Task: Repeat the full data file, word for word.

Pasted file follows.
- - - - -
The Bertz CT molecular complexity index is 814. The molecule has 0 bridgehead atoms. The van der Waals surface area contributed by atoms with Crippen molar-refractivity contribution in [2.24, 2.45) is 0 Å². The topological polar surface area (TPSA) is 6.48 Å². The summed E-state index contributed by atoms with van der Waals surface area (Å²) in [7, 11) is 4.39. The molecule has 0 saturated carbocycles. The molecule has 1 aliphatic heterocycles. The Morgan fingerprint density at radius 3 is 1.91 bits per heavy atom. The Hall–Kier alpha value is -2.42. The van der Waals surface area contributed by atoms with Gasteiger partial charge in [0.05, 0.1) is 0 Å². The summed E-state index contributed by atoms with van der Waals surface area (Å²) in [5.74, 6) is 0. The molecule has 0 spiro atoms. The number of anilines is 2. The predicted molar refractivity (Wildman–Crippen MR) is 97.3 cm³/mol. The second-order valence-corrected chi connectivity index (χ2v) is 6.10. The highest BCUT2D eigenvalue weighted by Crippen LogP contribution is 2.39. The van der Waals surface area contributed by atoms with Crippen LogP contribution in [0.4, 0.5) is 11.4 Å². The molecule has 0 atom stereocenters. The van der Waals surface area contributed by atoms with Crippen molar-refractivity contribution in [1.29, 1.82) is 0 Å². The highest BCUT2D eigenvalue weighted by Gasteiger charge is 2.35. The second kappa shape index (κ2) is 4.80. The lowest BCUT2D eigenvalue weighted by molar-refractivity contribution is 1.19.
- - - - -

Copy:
The Bertz CT molecular complexity index is 814. The molecule has 0 bridgehead atoms. The van der Waals surface area contributed by atoms with Crippen molar-refractivity contribution in [2.24, 2.45) is 0 Å². The topological polar surface area (TPSA) is 6.48 Å². The summed E-state index contributed by atoms with van der Waals surface area (Å²) in [7, 11) is 4.39. The molecule has 0 saturated carbocycles. The molecule has 1 aliphatic heterocycles. The Morgan fingerprint density at radius 3 is 1.91 bits per heavy atom. The Hall–Kier alpha value is -2.42. The van der Waals surface area contributed by atoms with Gasteiger partial charge in [0.05, 0.1) is 0 Å². The summed E-state index contributed by atoms with van der Waals surface area (Å²) in [5.74, 6) is 0. The molecule has 0 spiro atoms. The number of anilines is 2. The predicted molar refractivity (Wildman–Crippen MR) is 97.3 cm³/mol. The second-order valence-corrected chi connectivity index (χ2v) is 6.10. The highest BCUT2D eigenvalue weighted by Crippen LogP contribution is 2.39. The van der Waals surface area contributed by atoms with Crippen LogP contribution in [0.4, 0.5) is 11.4 Å². The molecule has 0 atom stereocenters. The van der Waals surface area contributed by atoms with Crippen molar-refractivity contribution in [1.29, 1.82) is 0 Å². The highest BCUT2D eigenvalue weighted by Gasteiger charge is 2.35. The second kappa shape index (κ2) is 4.80. The lowest BCUT2D eigenvalue weighted by molar-refractivity contribution is 1.19.